HOPE International recently presented famed Civil Rights lawyer Fred Gray with its Lifetime Service Award. The award recognizes the Montgomery native’s outstanding achievements including his groundbreaking and ongoing work to obtain, preserve and promote civil rights; his devotion to God; and his commitment to serving others. HOPE, which supports humanitarian relief and development efforts worldwide, has previously honored Nelson Mandela, Jimmy Carter, and Mother Teresa with this award. Fred is in good company and is most deserving of this high honor.
As a young lawyer in Alabama, Fred helped pioneer the path to civil rights by filing lawsuits throughout the South on behalf of clients including Claudette Colvin and Rosa Parks, both arrested for refusing to give up their seats on Montgomery buses. He also filed a lawsuit after the Bloody Sunday march in Selma, Alabama, that forced officials to allow a subsequent march from Selma to Montgomery. The march drew nationwide attention to the issue of civil rights and greatly influenced the passage of the Voting Rights Act of 1965.
“Mr. Fred is the trifecta: he’s a civil rights hero, he’s a very Godly man, and he’s devoted his entire life to helping others,” HOPE CEO Robert Carrillo said.
The award was presented in Tuskegee, Alabama, where Fred is actively working on behalf of the Tuskegee History Center in an effort to expand its hours and outreach. The Center is currently only open at certain times of the year, but Fred hopes his award will garner wider support to turn it into a full-time project.
The Center was established in 1997 as the Tuskegee Human and Civil Rights Multicultural Center. Its original mission was to serve as a permanent memorial to the victims and survivors of the Tuskegee Syphilis Study, who Fred also represented in his legal career. The Center has since expanded to include educational programs, workshops, and museum exhibits. In 2002 the Center was designated the official visitor center of the city of Tuskegee and encompasses a broader view of the different cultural groups that shaped the region.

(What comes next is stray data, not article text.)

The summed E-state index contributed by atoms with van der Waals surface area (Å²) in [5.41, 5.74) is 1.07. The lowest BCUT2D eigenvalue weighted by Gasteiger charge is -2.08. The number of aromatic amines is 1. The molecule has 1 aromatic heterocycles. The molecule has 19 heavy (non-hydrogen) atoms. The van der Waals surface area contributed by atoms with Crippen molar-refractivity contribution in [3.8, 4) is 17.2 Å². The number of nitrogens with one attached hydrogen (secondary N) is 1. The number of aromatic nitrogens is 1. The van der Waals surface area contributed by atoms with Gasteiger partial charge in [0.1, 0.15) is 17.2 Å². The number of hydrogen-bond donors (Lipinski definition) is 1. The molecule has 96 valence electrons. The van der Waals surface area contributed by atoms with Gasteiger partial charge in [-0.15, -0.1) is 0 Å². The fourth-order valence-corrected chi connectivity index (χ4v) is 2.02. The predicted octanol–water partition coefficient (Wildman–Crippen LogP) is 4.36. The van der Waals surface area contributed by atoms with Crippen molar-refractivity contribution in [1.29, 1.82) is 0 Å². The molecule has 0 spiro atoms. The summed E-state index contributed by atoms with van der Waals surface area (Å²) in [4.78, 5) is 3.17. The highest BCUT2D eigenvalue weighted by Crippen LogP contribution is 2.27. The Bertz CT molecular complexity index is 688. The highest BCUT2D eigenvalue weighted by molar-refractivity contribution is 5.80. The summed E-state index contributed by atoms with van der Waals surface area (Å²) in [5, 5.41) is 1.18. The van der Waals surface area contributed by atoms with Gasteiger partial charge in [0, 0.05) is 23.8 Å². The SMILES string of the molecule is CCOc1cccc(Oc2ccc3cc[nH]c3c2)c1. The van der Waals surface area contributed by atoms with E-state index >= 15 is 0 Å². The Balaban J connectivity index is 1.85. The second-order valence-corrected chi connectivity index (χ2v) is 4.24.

Upon receiving the Lifetime Service Award, Fred accepted it on behalf of all the people who trusted him with their cases, and in hopes that future generations will continue to learn about the history of Civil Rights and what they too can do to make a difference. He had this to say about the award:
I’m appreciative of this award because it comes at a time when many of the gains that we’ve made in the area of civil and human rights are being threatened. Therefore, as we look toward the future, let’s each of us rededicate ourselves to the task of completing the work that began with the end of slavery, continued through Reconstruction and the civil rights movement, up until today. Don’t wait for somebody to tell you ‘Here’s a problem, let’s go and solve it.’ Let us continue our work so all of God’s children, regardless of race, creed, religion, or condition of servitude will be truly free.
Fred Gray has worked hard over the years to achieve justice for all citizens in our country. He has been highly successful. I consider Fred to be a very good friend and I am proud of his many outstanding accomplishes. This man is truly a great American in every sense of the word.
HOPE partners with existing Christ-centered ministries worldwide to create a network of microfinance institutions and savings and credit associations with a goal of alleviating poverty. It provides discipleship opportunities, training, a safe place to save, and small loans for underserved communities and individuals. The organization works throughout Africa, Asia, Eastern Europe and Latin America. For more information, visit hopeinternational.org. For more information about the Tuskegee History Center, visit tuskegeecenter.org.
Sources: Montgomery Advertiser, WSFA-TV 12